For Selling Eggs...Are Chicken Vaccinations Required?

Discussion in 'Raising Baby Chicks' started by TheMartianChick, Jan 22, 2008.

  1. I am new to BYC and I'm not quite ready to get my first birds yet. However, I am wondering if the birds that I eventually get should be vaccinated?

    I have looked at many of the websites where you can order them and I notice that it is offered for an additional fee. Is there a particular reason why someone wouldn't want to have their birds vaccinated other than that they plan to do it themselves? Is it a requirement that the chickens be vaccinated if the eggs are being sold?

    Does vaccination affect the way that eggs can be marketed? In other words, if your egg-layers are vaccinated birds can the eggs still be marketed as organic (if they meet the other government standards)?
    Last edited: Jan 22, 2008
  2. SeaChick

    SeaChick Songster

    Apr 25, 2007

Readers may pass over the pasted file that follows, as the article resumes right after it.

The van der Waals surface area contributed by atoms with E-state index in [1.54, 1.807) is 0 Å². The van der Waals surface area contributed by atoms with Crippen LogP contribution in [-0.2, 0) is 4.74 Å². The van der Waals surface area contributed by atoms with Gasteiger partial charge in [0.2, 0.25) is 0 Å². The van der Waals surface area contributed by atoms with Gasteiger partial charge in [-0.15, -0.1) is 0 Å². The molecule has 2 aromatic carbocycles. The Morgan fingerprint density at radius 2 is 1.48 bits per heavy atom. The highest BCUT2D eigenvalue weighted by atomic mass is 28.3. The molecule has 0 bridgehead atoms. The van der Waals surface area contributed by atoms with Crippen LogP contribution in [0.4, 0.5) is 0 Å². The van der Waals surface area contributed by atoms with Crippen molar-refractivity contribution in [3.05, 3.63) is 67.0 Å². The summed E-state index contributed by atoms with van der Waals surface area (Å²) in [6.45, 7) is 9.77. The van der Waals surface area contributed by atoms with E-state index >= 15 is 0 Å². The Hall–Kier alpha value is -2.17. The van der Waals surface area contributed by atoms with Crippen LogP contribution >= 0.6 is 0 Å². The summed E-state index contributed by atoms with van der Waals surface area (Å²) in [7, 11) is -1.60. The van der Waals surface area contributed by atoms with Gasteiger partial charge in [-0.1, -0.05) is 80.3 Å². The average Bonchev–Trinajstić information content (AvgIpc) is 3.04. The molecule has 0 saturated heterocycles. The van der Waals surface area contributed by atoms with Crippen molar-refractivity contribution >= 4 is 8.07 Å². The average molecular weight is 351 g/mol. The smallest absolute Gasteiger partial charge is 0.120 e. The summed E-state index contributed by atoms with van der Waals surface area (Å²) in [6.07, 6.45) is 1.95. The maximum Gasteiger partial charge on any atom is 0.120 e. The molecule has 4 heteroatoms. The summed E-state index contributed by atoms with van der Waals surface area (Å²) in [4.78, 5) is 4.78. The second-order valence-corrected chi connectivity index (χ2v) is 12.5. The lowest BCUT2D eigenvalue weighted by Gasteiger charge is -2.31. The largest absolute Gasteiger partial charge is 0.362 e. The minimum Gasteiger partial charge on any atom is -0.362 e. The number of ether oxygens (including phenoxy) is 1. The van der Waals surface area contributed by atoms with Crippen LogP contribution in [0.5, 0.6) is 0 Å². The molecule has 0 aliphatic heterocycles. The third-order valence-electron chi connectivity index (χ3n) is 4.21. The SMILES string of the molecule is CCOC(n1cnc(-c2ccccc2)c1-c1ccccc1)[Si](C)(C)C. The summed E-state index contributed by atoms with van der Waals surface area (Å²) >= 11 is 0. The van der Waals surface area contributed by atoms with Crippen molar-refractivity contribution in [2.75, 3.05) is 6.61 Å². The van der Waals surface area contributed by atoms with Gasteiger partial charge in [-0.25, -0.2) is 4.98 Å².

Southern Maine
    I am pretty sure that they cannot be vaccinated if you want to sell the eggs as organic...... which leads me to believe that it wouldn't matter one way or the other.

    you should be aware though that it's really tough to conform to true organic standards, and may be misleading to call them organic if they're really not. There are some excellent threads on this board (Use the SEARCH function) that talk about the "organic" labeling.

    I see lots of eggs around here that are labeled "free range hens fed organic feed" which would certainly be a looser way to describe it (assuming you intend to free range) while still getting the idea across that the eggs are good & healthy. Or, something like "Fresh eggs from happy hens fed organic feed"

    Just my 2 cents.
  3. jimnjay

    jimnjay Songster

    Jan 11, 2007
    Bryant Alabama
    There is no requirement for chickens to be vaccinated in order to sell the eggs. If you are producing Organic then it is my understanding that you can not vaccinate. People choose to vaccinate in order to be on the safe side where diseases are concerned. There are a few vaccines that can affect your flock that may not already be vaccinated. I had mine vaccinated for Mareks and later hatched out my own. It did not affect the birds that came later. It is always a good idea to make sure the birds do not continue to shed the disease prior to making the decision on vaccinating. It would not be a problem if you always buy from a hatchery or feel comfortable vaccinating yourself.